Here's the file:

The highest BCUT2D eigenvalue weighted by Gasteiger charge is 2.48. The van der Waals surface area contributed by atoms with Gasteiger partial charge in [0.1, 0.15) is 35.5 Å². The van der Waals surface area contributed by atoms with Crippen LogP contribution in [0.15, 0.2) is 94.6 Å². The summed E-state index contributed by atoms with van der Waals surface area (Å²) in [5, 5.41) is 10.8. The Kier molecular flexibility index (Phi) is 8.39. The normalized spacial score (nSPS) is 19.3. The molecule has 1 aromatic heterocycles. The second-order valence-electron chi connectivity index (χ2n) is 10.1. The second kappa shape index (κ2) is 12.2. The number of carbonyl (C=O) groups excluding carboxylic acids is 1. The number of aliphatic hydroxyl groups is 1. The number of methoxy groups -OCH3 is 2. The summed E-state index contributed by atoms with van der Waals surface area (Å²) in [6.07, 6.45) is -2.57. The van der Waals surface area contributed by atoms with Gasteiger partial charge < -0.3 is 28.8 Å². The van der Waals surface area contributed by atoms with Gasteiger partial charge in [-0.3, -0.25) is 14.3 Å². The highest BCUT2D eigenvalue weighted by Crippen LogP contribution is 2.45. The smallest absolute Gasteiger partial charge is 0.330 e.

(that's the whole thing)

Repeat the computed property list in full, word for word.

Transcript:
The highest BCUT2D eigenvalue weighted by Gasteiger charge is 2.48. The van der Waals surface area contributed by atoms with Gasteiger partial charge in [0.1, 0.15) is 35.5 Å². The van der Waals surface area contributed by atoms with Crippen LogP contribution in [0.15, 0.2) is 94.6 Å². The summed E-state index contributed by atoms with van der Waals surface area (Å²) in [5, 5.41) is 10.8. The Kier molecular flexibility index (Phi) is 8.39. The normalized spacial score (nSPS) is 19.3. The molecule has 1 aromatic heterocycles. The second-order valence-electron chi connectivity index (χ2n) is 10.1. The second kappa shape index (κ2) is 12.2. The number of carbonyl (C=O) groups excluding carboxylic acids is 1. The number of aliphatic hydroxyl groups is 1. The number of methoxy groups -OCH3 is 2. The summed E-state index contributed by atoms with van der Waals surface area (Å²) in [6.07, 6.45) is -2.57. The van der Waals surface area contributed by atoms with Gasteiger partial charge < -0.3 is 28.8 Å². The van der Waals surface area contributed by atoms with Gasteiger partial charge in [-0.3, -0.25) is 14.3 Å². The highest BCUT2D eigenvalue weighted by Crippen LogP contribution is 2.45. The smallest absolute Gasteiger partial charge is 0.330 e.